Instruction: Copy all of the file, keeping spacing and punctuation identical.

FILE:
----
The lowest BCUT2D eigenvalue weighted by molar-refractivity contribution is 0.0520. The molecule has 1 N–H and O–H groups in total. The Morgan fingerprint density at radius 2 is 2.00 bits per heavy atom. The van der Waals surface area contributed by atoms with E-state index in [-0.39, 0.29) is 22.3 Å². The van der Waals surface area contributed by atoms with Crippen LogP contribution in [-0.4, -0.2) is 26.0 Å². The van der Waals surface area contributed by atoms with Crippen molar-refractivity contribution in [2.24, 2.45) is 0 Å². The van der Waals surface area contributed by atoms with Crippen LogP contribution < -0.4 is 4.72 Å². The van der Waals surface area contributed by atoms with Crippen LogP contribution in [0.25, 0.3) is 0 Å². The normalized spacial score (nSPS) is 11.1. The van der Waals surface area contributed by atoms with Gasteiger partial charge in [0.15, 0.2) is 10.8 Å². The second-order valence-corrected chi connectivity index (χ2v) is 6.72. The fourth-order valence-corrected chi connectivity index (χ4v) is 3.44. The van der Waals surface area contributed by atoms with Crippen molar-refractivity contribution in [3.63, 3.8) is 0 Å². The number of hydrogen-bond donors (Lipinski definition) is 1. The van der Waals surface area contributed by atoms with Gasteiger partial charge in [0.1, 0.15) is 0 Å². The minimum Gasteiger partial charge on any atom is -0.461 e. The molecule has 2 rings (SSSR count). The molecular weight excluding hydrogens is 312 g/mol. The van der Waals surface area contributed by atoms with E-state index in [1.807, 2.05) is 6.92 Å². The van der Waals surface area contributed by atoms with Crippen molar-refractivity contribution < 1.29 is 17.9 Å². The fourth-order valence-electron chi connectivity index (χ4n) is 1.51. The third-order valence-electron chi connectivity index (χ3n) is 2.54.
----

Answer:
The lowest BCUT2D eigenvalue weighted by molar-refractivity contribution is 0.0520. The molecule has 1 N–H and O–H groups in total. The Morgan fingerprint density at radius 2 is 2.00 bits per heavy atom. The van der Waals surface area contributed by atoms with E-state index in [-0.39, 0.29) is 22.3 Å². The van der Waals surface area contributed by atoms with Crippen LogP contribution in [-0.4, -0.2) is 26.0 Å². The van der Waals surface area contributed by atoms with Crippen molar-refractivity contribution in [2.24, 2.45) is 0 Å². The van der Waals surface area contributed by atoms with Crippen LogP contribution < -0.4 is 4.72 Å². The van der Waals surface area contributed by atoms with Crippen LogP contribution in [0.25, 0.3) is 0 Å². The normalized spacial score (nSPS) is 11.1. The van der Waals surface area contributed by atoms with Gasteiger partial charge in [0.15, 0.2) is 10.8 Å². The second-order valence-corrected chi connectivity index (χ2v) is 6.72. The fourth-order valence-corrected chi connectivity index (χ4v) is 3.44. The van der Waals surface area contributed by atoms with Crippen molar-refractivity contribution in [3.63, 3.8) is 0 Å². The number of hydrogen-bond donors (Lipinski definition) is 1. The van der Waals surface area contributed by atoms with Gasteiger partial charge in [0.1, 0.15) is 0 Å². The minimum Gasteiger partial charge on any atom is -0.461 e. The molecule has 2 rings (SSSR count). The molecular weight excluding hydrogens is 312 g/mol. The van der Waals surface area contributed by atoms with E-state index in [1.807, 2.05) is 6.92 Å². The van der Waals surface area contributed by atoms with Crippen molar-refractivity contribution < 1.29 is 17.9 Å². The fourth-order valence-electron chi connectivity index (χ4n) is 1.51. The third-order valence-electron chi connectivity index (χ3n) is 2.54.